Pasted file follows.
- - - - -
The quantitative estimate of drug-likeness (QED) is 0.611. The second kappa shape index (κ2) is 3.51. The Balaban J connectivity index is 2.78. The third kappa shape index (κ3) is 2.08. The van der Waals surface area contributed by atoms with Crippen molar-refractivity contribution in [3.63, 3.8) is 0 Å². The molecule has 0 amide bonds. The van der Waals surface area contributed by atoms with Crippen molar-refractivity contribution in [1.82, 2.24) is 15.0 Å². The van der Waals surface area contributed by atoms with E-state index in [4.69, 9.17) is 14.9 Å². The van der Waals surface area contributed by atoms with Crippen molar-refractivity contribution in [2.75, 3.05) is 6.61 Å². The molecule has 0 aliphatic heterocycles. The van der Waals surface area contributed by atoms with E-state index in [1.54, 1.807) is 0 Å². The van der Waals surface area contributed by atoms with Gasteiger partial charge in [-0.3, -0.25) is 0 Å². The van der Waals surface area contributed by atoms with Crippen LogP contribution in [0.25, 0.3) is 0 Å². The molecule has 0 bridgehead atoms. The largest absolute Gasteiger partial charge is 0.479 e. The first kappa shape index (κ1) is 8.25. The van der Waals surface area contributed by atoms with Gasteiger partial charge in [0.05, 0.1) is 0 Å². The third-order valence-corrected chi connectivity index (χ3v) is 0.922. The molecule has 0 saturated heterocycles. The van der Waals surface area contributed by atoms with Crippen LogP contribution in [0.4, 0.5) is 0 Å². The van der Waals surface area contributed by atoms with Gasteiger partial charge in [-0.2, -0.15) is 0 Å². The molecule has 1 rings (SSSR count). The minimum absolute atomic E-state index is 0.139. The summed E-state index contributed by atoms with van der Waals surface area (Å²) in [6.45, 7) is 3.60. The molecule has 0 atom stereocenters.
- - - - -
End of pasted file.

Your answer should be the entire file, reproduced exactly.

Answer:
The quantitative estimate of drug-likeness (QED) is 0.611. The second kappa shape index (κ2) is 3.51. The Balaban J connectivity index is 2.78. The third kappa shape index (κ3) is 2.08. The van der Waals surface area contributed by atoms with Crippen molar-refractivity contribution in [3.63, 3.8) is 0 Å². The molecule has 0 amide bonds. The van der Waals surface area contributed by atoms with Crippen molar-refractivity contribution in [1.82, 2.24) is 15.0 Å². The van der Waals surface area contributed by atoms with E-state index in [4.69, 9.17) is 14.9 Å². The van der Waals surface area contributed by atoms with Crippen molar-refractivity contribution in [2.75, 3.05) is 6.61 Å². The molecule has 0 aliphatic heterocycles. The van der Waals surface area contributed by atoms with E-state index in [1.54, 1.807) is 0 Å². The van der Waals surface area contributed by atoms with Gasteiger partial charge in [-0.3, -0.25) is 0 Å². The van der Waals surface area contributed by atoms with Crippen LogP contribution in [0.25, 0.3) is 0 Å². The molecule has 0 bridgehead atoms. The largest absolute Gasteiger partial charge is 0.479 e. The first kappa shape index (κ1) is 8.25. The van der Waals surface area contributed by atoms with Gasteiger partial charge in [0.05, 0.1) is 0 Å². The third-order valence-corrected chi connectivity index (χ3v) is 0.922. The molecule has 0 saturated heterocycles. The van der Waals surface area contributed by atoms with Crippen LogP contribution in [0.4, 0.5) is 0 Å². The van der Waals surface area contributed by atoms with Gasteiger partial charge in [-0.2, -0.15) is 0 Å². The molecule has 1 rings (SSSR count). The minimum absolute atomic E-state index is 0.139. The summed E-state index contributed by atoms with van der Waals surface area (Å²) in [6.45, 7) is 3.60. The molecule has 0 atom stereocenters.